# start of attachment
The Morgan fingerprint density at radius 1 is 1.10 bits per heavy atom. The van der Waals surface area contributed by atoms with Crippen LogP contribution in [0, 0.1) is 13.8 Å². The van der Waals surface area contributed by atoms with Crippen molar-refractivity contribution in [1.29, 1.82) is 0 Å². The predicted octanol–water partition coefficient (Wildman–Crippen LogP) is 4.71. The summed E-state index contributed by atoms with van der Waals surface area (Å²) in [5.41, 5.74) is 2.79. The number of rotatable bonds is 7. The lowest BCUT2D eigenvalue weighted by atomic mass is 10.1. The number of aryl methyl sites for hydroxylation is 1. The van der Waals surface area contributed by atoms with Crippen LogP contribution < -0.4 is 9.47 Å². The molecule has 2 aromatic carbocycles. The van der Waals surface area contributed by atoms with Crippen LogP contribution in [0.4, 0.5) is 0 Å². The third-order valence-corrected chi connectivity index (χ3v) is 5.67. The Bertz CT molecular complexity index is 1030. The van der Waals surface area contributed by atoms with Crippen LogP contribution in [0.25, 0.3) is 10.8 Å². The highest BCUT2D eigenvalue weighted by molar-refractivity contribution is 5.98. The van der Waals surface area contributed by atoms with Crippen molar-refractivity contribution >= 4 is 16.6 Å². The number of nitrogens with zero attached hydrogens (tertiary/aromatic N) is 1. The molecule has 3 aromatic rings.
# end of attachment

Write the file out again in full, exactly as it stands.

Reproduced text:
The Morgan fingerprint density at radius 1 is 1.10 bits per heavy atom. The van der Waals surface area contributed by atoms with Crippen LogP contribution in [0, 0.1) is 13.8 Å². The van der Waals surface area contributed by atoms with Crippen molar-refractivity contribution in [1.29, 1.82) is 0 Å². The predicted octanol–water partition coefficient (Wildman–Crippen LogP) is 4.71. The summed E-state index contributed by atoms with van der Waals surface area (Å²) in [5.41, 5.74) is 2.79. The number of rotatable bonds is 7. The lowest BCUT2D eigenvalue weighted by atomic mass is 10.1. The number of aryl methyl sites for hydroxylation is 1. The van der Waals surface area contributed by atoms with Crippen LogP contribution < -0.4 is 9.47 Å². The molecule has 2 aromatic carbocycles. The van der Waals surface area contributed by atoms with Crippen LogP contribution in [0.4, 0.5) is 0 Å². The third-order valence-corrected chi connectivity index (χ3v) is 5.67. The Bertz CT molecular complexity index is 1030. The van der Waals surface area contributed by atoms with Crippen LogP contribution in [0.25, 0.3) is 10.8 Å². The highest BCUT2D eigenvalue weighted by molar-refractivity contribution is 5.98. The van der Waals surface area contributed by atoms with Crippen molar-refractivity contribution >= 4 is 16.6 Å². The number of nitrogens with zero attached hydrogens (tertiary/aromatic N) is 1. The molecule has 3 aromatic rings.